Hi, great post- I am going to have to get one of these and try it out on my place.
I live on an island near Seattle, but our weeds grow as well as yours do.
Great Blog!

Sharon March 21, 2012, 9:41 pm

It’s great to see how other more experienced gardeners deal with the problems I seem to face all the time. I went back and read your post on getting rid of the goldenrod and I think it is really useful to see the sequence of photos and read your advice. When I have recently tried similar renovations, I haven’t been brave enough to replant right away or right next to a spot that hadn’t been cleared, so it was great to see you were able to do that.

Kathy Purdy March 21, 2012, 9:44 pm

I am glad you found it helpful; that’s precisely why I wrote that post.

Jean March 21, 2012, 9:00 pm

What a delicate operation and what a great tool to use! How many peonies do you think you discovered in that area?

Kathy Purdy March 21, 2012, 9:45 pm

I think it will be easier to estimate once they come up more. All those little red points run together. But there must be at least a dozen and perhaps double that.

Natalie Webb March 21, 2012, 6:15 pm

I have never seen one of those but man, I need it right now. We’re having a weeks-long heat wave in Chicago right now and the massive relandscaping project (which would be ambitious even if we weren’t doing on a shoestring budget and with only our own personal manpower) seems more weed than plant.

Nothing we do seems to keep this under control. I have a rundown of the current state of The Retirement Garden Project (for my parents’ retirement, not mine) here, 9 months after breaking ground:

Any tips for large-scale weeding? This seems more than a couple of sets of hands can do.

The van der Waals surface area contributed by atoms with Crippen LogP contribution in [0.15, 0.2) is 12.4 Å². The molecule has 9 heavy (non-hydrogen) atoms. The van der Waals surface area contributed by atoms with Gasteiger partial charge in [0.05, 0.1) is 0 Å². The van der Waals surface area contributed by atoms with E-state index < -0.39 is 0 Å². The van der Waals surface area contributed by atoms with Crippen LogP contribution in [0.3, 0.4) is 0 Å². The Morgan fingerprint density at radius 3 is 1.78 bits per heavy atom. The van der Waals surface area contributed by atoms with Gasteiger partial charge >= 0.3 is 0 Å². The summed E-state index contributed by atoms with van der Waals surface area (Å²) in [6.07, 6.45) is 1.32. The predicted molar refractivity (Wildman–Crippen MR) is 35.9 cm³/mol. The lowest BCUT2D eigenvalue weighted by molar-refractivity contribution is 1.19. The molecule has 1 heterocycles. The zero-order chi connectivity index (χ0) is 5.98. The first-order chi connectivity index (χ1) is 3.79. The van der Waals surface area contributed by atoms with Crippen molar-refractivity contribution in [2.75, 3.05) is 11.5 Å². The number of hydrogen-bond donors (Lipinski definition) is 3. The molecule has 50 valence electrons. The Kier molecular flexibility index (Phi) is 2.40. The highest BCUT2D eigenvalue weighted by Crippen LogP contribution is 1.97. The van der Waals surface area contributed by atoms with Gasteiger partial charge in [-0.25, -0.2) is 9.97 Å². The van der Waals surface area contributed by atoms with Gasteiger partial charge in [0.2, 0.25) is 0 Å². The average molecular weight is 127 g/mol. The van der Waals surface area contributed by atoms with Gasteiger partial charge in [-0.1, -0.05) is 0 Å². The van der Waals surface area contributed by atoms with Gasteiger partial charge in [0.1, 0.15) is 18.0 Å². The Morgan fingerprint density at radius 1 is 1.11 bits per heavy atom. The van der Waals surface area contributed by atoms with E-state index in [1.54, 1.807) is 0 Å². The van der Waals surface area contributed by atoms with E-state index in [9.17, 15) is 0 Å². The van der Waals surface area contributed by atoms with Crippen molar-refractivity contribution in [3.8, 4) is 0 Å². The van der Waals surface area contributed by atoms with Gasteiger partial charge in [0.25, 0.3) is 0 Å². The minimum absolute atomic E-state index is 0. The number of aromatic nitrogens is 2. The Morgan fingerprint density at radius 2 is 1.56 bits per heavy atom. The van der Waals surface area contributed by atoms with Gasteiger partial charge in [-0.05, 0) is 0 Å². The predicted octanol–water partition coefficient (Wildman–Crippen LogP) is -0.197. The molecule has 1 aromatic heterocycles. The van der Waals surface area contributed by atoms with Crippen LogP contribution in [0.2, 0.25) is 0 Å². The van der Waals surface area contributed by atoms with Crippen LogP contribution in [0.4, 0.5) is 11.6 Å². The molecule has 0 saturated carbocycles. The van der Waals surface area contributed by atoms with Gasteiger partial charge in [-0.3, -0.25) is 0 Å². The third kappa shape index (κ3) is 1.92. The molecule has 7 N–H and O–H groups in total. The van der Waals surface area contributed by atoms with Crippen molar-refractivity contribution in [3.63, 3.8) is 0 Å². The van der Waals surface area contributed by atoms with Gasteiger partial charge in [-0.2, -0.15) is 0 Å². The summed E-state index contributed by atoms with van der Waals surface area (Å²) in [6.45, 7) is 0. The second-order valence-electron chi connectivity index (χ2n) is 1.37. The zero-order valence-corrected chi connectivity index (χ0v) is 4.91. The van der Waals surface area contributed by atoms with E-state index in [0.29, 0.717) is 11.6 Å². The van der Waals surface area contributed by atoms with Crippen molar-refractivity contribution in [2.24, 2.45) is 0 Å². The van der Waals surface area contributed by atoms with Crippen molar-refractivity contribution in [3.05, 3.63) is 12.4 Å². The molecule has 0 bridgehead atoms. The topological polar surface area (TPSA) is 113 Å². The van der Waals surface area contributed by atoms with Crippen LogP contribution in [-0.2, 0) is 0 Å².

Dee/reddirtramblings March 21, 2012, 11:07 am

Great advice Kathy. I find the CobraHead works well for removing Bermuda grass out of my beds too. Great tool. Love your new mystery beds.~~Dee

Liza and John's Garden March 21, 2012, 10:05 am

Kathy; Looks like you have a lot of Garden Therapy ahead of you this spring. I see that you are a lot like me about gardening, its fun, relaxing, enjoyable and the best physical and mental therapy that one can indulge in.

Good luck with the reclaim and what ever gardening come from it.
Have a great day,

Gail March 21, 2012, 9:01 am

Kathy, Small hand tools are the best resources for a gardener~I haven’t a Cobrahead but it might go on my birthday list! I love seeing your garden be freed from weeds and thugs. This spring will be exciting for you to see what else the garden weeds have been hiding. gail

Layanee March 21, 2012, 7:25 am

That is a great tool and tutorial on using it. Love mine. Now the peonies will be free of that binding corset and will bloom on with abandon.

Frances March 21, 2012, 6:43 am

How exciting, Kathy, and well done on the peony rescue! I see some daylily clumps that need dividing in there. Hard to tell about what other treasures might be lurking. That will be a fine show when the peonies bloom!

Deborah at Kilbourne Grove March 21, 2012, 6:00 am

I actually find all weeding mentally relaxing, (certainly not physically), I get a lot of great ideas while do so. The cobra weeder looks wonderful, I could certainly use one this spring. I am sure the weeds have had a big party and increased greatly in number while I have been in Barbados.

Yvonne March 20, 2012, 10:35 pm

Oh, goodness, I don’t envy you all that hard work of cleaning up a neglected garden bed. Good tool though, I use mine a lot too, but mostly on weeds in my paths. I will try out your trick with embedded weeds in the garden too. Mostly, I use a straight weeding knife in the garden beds, which is perfect for my bête noire, the nasty dandelion. But I think the Cobrahead will be great for golden rod and such as well. Great idea.

Kathy Purdy March 20, 2012, 10:48 pm

You are right, my technique doesn’t work well with tap-rooted weeds. I used an old-fashioned dandelion weeder for that. It is work, but it’s meditative work. Rather relaxing for me.